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Old 02-15-2006, 03:00 PM   #12
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There is a description on another thread. I will try to find it. Also a service bulletin on an factory upgrade to these breathers (Non US)
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Old 02-15-2006, 04:40 PM   #13
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I don't know how many times I have explained this, but here goes again...

The carb vents are vented to atmosphere. As such, they are subject to dust getting in, and eventually mucking up your slide if you don't run a filter.

There are two possible solutions, and then the right solution.

1) Run a long vent line down to the bottom of the bike to prevent dust from finding it's way in. This is the classic way most vents cause dying bike when entering water.

2) Put a filter on the end of a short vent to allow it to breath. This will lead to the problem of fuel or crank-vent oil "puddling" in the vent line, and causing the described problem.

The RIGHT way to do this, is actually to do BOTH. Run the carb vents together into a "Y" connector, and then after a short tube into a "T". On the bottom of the "T", run a long hose out to the bottom of the bike to drain fuel/oil when it does get in there. Then run a filter on a short piece of tube on the other side of the "T". Voila - Filtered carb vent AND no fuel puddling!

I'm not sure why this is so confounding to everyone...this has been done on dirt bikes since Christ was a choir-boy. The 950 is no different!
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Old 02-15-2006, 04:46 PM   #14
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KTM delivered the Aussie bikes with separate vent lines. Apparently they don't care about making ozone holes over in Oz, I don't either.


Front carb vent added upper left. Drain just above it RTVed shut, excess OEM vent hole tolerance now serves as airbox drain. The cross sectional area of the U.S. speced Y connection is 40% less than the two fuel lines that service it.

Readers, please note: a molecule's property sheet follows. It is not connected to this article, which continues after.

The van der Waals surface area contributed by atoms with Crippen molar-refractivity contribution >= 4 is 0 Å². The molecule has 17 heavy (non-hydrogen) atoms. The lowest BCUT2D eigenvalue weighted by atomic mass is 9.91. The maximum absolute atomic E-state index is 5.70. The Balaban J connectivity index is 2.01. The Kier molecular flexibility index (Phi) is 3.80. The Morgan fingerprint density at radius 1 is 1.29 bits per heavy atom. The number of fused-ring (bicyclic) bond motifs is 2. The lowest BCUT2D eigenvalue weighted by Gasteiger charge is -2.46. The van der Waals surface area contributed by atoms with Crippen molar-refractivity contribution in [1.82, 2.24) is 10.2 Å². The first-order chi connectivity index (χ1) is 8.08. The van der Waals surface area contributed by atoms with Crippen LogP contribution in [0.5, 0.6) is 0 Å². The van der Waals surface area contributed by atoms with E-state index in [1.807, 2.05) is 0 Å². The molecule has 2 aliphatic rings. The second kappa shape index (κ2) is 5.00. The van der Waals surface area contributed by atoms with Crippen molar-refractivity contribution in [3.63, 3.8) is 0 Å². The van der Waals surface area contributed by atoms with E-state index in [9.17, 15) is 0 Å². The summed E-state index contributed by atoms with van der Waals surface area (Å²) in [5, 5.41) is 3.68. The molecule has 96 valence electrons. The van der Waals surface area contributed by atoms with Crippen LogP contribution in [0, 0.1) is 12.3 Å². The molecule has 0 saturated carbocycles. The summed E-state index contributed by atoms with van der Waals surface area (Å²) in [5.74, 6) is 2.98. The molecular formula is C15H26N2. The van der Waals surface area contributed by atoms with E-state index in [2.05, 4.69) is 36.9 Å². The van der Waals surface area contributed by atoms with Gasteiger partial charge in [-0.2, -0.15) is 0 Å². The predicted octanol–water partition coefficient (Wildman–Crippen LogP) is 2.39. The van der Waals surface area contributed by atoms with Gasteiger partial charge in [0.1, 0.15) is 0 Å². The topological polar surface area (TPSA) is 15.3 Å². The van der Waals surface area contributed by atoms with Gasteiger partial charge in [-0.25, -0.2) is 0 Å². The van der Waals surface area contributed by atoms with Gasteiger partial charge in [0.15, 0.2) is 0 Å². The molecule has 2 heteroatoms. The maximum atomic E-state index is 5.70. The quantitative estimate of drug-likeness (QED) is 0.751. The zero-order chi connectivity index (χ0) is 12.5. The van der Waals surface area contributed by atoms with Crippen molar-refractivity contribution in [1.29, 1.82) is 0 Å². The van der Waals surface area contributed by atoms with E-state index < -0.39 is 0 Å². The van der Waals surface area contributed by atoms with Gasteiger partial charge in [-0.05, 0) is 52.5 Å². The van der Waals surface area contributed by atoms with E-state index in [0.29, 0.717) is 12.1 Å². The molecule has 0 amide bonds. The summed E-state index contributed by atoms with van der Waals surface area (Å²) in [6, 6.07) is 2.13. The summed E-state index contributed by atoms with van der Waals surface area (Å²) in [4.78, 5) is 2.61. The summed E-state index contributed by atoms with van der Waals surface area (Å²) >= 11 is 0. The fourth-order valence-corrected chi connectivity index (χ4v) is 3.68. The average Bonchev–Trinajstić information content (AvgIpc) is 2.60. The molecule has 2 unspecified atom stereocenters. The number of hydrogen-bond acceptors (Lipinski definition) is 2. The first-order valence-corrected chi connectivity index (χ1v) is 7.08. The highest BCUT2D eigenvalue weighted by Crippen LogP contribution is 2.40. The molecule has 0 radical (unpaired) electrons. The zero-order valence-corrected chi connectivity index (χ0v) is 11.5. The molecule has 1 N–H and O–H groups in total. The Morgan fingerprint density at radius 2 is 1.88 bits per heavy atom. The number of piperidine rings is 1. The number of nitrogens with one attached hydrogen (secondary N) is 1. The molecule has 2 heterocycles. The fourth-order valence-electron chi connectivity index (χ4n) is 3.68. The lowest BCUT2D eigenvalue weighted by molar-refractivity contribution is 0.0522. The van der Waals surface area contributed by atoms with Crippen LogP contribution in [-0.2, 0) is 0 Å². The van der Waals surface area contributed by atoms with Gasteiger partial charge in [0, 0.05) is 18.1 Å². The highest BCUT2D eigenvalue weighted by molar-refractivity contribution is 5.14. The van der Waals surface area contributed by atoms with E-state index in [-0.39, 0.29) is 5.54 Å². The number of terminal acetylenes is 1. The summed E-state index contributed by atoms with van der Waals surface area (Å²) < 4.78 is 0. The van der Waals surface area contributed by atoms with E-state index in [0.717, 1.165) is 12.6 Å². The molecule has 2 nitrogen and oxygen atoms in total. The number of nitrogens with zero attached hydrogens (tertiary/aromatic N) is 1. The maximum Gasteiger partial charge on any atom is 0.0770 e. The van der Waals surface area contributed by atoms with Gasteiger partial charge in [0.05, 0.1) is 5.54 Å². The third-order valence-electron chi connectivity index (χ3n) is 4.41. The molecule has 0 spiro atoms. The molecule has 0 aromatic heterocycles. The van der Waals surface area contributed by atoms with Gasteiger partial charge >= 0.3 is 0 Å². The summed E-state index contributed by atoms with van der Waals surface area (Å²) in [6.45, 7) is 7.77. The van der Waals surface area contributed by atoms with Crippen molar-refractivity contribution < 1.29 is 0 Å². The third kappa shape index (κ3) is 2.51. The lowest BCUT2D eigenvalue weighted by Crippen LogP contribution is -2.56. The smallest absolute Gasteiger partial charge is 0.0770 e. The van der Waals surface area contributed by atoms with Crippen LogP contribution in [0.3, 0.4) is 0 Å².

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Old 02-15-2006, 05:09 PM   #15
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Quote:
Originally Posted by Flanny
The RIGHT way to do this, is actually to do BOTH. Run the carb vents together into a "Y" connector, and then after a short tube into a "T". On the bottom of the "T", run a long hose out to the bottom of the bike to drain fuel/oil when it does get in there. Then run a filter on a short piece of tube on the other side of the "T". Voila - Filtered carb vent AND no fuel puddling!

I'm not sure why this is so confounding to everyone...this has been done on dirt bikes since Christ was a choir-boy. The 950 is no different!
Well some of us less fortunate humans are learning about dirt bikes and the way that this singing christ guy did things as we read, search and type. Sometimes wading through the hundreds of posts about canisterctomy stuff is less then obvious. Here's a good example.

Quote:
Originally Posted by Flanny
Here's what I did.

Canister
1 - I removed the Charcoal Canister and the vaccum valve from the fairing.
2 - I removed the vaccum valve from under the air box
3 - I installed a peice of hose from the "Y" fitting between the carbs (the carb vents) and ran it to behind the airbox where the SAS valve was, and connected it to a carb vent filter from a 640 Adventure.
4 - I vaccum capped all vaccuum ports on the intakes.
5 - I vented the fuel tanks using 1/4 fuel line by simpoly running the line down along the fram trellis to meet with the overflow hose, and ran it down parralel to the overflow.
Thanks for the definitive answer Flanny. I love learning about dirt bikes. Especially the ridiculously large ones.